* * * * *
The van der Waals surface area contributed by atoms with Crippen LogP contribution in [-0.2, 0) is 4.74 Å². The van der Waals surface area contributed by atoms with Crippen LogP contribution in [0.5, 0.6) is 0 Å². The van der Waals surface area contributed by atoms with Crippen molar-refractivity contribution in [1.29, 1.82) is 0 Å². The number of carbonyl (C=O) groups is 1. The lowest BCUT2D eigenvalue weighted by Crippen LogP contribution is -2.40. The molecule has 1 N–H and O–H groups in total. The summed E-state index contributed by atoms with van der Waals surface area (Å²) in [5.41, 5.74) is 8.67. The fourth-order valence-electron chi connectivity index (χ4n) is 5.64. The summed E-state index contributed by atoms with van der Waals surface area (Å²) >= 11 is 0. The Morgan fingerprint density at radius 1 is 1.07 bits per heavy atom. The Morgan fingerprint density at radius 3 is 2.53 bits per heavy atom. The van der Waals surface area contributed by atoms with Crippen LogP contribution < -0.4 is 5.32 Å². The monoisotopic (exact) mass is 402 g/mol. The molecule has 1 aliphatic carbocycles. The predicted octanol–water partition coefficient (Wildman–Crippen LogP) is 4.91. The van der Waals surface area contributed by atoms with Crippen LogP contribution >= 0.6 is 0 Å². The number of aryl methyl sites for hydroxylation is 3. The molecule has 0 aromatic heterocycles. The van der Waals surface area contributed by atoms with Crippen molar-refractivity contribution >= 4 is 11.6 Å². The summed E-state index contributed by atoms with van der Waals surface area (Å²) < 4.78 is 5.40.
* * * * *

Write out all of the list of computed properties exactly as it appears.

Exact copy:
The van der Waals surface area contributed by atoms with Crippen LogP contribution in [-0.2, 0) is 4.74 Å². The van der Waals surface area contributed by atoms with Crippen LogP contribution in [0.5, 0.6) is 0 Å². The van der Waals surface area contributed by atoms with Crippen molar-refractivity contribution in [1.29, 1.82) is 0 Å². The number of carbonyl (C=O) groups is 1. The lowest BCUT2D eigenvalue weighted by Crippen LogP contribution is -2.40. The molecule has 1 N–H and O–H groups in total. The summed E-state index contributed by atoms with van der Waals surface area (Å²) in [5.41, 5.74) is 8.67. The fourth-order valence-electron chi connectivity index (χ4n) is 5.64. The summed E-state index contributed by atoms with van der Waals surface area (Å²) >= 11 is 0. The Morgan fingerprint density at radius 1 is 1.07 bits per heavy atom. The Morgan fingerprint density at radius 3 is 2.53 bits per heavy atom. The van der Waals surface area contributed by atoms with Crippen LogP contribution < -0.4 is 5.32 Å². The monoisotopic (exact) mass is 402 g/mol. The molecule has 1 aliphatic carbocycles. The predicted octanol–water partition coefficient (Wildman–Crippen LogP) is 4.91. The van der Waals surface area contributed by atoms with Crippen LogP contribution >= 0.6 is 0 Å². The number of aryl methyl sites for hydroxylation is 3. The molecule has 0 aromatic heterocycles. The van der Waals surface area contributed by atoms with Crippen molar-refractivity contribution >= 4 is 11.6 Å². The summed E-state index contributed by atoms with van der Waals surface area (Å²) < 4.78 is 5.40.